The Language of the Genes (HarperCollins, ISBN 0-00-255020-2) is a popular science book by Steve Jones about genetics and evolution. It followed a 1991 series of Reith Lectures by Jones with the same title. The book introduces all different aspects of genetics and molecular biology, and the new editions contain information about the frontiers of the field, such as the Human Genome Project. The first edition was published in 1993 and won the Rhône-Poulenc Prize (now known as the Royal Society Prizes for Science Books).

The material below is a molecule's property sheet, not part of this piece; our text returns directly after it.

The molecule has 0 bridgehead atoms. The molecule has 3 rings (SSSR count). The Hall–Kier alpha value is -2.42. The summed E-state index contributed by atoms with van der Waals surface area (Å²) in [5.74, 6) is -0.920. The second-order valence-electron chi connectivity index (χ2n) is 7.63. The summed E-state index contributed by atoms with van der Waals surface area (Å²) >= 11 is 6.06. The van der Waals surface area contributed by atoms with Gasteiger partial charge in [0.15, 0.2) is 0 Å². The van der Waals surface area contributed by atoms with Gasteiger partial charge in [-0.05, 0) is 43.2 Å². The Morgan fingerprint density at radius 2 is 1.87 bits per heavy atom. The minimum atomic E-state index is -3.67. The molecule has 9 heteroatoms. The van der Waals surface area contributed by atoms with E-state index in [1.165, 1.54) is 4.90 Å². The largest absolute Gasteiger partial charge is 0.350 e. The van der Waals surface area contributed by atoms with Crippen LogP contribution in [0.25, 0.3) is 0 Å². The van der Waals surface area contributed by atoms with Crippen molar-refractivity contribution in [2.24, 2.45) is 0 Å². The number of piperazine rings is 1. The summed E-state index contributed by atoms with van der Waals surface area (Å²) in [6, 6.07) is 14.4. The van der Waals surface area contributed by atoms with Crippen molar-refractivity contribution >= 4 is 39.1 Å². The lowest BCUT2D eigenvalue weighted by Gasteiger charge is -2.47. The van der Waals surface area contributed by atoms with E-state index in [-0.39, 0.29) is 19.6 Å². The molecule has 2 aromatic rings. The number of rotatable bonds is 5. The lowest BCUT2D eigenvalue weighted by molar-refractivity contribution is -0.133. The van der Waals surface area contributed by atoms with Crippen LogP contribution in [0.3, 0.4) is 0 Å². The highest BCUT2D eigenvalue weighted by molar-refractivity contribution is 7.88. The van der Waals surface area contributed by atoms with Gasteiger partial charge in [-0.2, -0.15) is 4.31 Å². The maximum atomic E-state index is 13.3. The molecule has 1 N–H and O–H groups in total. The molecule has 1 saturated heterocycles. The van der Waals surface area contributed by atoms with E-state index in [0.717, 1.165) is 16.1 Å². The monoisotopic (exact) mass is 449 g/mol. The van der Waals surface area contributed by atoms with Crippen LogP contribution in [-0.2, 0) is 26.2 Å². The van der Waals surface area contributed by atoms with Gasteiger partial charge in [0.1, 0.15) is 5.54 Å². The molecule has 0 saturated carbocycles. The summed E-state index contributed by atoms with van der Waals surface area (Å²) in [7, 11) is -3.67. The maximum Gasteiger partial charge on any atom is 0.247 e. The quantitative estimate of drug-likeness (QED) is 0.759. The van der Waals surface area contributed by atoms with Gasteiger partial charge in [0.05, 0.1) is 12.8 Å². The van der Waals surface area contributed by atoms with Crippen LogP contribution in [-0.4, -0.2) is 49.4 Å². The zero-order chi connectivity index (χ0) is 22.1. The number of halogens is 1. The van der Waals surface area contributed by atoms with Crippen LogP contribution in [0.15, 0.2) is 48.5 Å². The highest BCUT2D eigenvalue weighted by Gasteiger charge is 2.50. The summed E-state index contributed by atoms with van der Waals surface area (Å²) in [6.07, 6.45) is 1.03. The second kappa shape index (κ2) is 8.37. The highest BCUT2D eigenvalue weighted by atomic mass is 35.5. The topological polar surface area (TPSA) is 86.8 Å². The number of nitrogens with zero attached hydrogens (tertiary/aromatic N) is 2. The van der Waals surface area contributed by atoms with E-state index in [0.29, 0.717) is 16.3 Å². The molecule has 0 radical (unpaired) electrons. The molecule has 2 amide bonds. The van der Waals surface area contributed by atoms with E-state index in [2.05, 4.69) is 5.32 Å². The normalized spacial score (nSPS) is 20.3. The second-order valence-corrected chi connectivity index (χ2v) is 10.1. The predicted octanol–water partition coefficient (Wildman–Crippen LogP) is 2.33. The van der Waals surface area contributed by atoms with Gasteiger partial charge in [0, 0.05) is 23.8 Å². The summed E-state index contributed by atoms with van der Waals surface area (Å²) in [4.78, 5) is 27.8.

The title of the book is partly the result of Jones' regular use of a metaphor of nucleotides as letters, codons as words and genes as sentences, but also reflecting Jones' short explanation of language's role in human evolution.
A second revised and expanded edition (ISBN 0-006-55243-9) was published by Flamingo on 18 September 2000.
Famous quotes containing the words genes and/or language:
“Whether you want it or not,
your genes have a political past,
your skin a political tone.
your eyes a political color.
you walk with political steps
on political ground.”
—Wislawa Szymborska (b. 1923)
“When youre lying awake with a dismal headache, and repose is
tabood by anxiety,
I conceive you may use any language you choose to indulge in without impropriety;”
—Sir William Schwenck Gilbert (18361911)